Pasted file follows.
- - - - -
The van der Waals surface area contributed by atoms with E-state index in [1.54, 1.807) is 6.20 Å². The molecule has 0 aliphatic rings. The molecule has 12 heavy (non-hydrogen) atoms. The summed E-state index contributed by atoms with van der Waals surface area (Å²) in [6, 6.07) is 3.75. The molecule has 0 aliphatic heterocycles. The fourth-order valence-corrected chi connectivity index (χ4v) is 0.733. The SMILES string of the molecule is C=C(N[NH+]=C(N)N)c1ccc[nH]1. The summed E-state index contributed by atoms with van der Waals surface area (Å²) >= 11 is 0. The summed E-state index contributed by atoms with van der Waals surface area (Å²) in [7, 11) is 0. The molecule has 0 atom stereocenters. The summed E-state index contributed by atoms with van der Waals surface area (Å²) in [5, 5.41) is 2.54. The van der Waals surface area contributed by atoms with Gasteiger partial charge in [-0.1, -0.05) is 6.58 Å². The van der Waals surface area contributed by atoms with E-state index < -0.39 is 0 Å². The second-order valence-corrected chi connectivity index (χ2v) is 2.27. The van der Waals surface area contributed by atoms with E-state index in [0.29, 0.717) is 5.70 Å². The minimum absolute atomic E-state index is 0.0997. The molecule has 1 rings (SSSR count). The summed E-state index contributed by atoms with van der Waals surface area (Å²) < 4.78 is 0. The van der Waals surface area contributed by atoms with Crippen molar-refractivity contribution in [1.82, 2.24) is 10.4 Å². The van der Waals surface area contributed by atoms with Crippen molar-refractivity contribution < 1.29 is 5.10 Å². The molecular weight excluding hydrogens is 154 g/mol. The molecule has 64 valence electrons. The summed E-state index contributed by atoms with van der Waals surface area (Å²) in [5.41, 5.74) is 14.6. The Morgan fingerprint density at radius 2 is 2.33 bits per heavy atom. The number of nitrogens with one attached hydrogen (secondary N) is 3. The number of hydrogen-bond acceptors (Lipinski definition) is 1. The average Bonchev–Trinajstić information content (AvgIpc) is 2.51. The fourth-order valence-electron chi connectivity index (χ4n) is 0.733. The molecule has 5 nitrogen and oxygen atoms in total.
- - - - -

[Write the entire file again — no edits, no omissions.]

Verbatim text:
The van der Waals surface area contributed by atoms with E-state index in [1.54, 1.807) is 6.20 Å². The molecule has 0 aliphatic rings. The molecule has 12 heavy (non-hydrogen) atoms. The summed E-state index contributed by atoms with van der Waals surface area (Å²) in [6, 6.07) is 3.75. The molecule has 0 aliphatic heterocycles. The fourth-order valence-corrected chi connectivity index (χ4v) is 0.733. The SMILES string of the molecule is C=C(N[NH+]=C(N)N)c1ccc[nH]1. The summed E-state index contributed by atoms with van der Waals surface area (Å²) >= 11 is 0. The summed E-state index contributed by atoms with van der Waals surface area (Å²) in [7, 11) is 0. The molecule has 0 atom stereocenters. The summed E-state index contributed by atoms with van der Waals surface area (Å²) in [5, 5.41) is 2.54. The van der Waals surface area contributed by atoms with Gasteiger partial charge in [-0.1, -0.05) is 6.58 Å². The van der Waals surface area contributed by atoms with E-state index < -0.39 is 0 Å². The second-order valence-corrected chi connectivity index (χ2v) is 2.27. The van der Waals surface area contributed by atoms with E-state index in [0.29, 0.717) is 5.70 Å². The minimum absolute atomic E-state index is 0.0997. The molecule has 1 rings (SSSR count). The summed E-state index contributed by atoms with van der Waals surface area (Å²) < 4.78 is 0. The van der Waals surface area contributed by atoms with Crippen molar-refractivity contribution in [1.82, 2.24) is 10.4 Å². The van der Waals surface area contributed by atoms with Crippen molar-refractivity contribution < 1.29 is 5.10 Å². The molecular weight excluding hydrogens is 154 g/mol. The molecule has 64 valence electrons. The summed E-state index contributed by atoms with van der Waals surface area (Å²) in [5.41, 5.74) is 14.6. The Morgan fingerprint density at radius 2 is 2.33 bits per heavy atom. The number of nitrogens with one attached hydrogen (secondary N) is 3. The number of hydrogen-bond acceptors (Lipinski definition) is 1. The average Bonchev–Trinajstić information content (AvgIpc) is 2.51. The fourth-order valence-electron chi connectivity index (χ4n) is 0.733. The molecule has 5 nitrogen and oxygen atoms in total.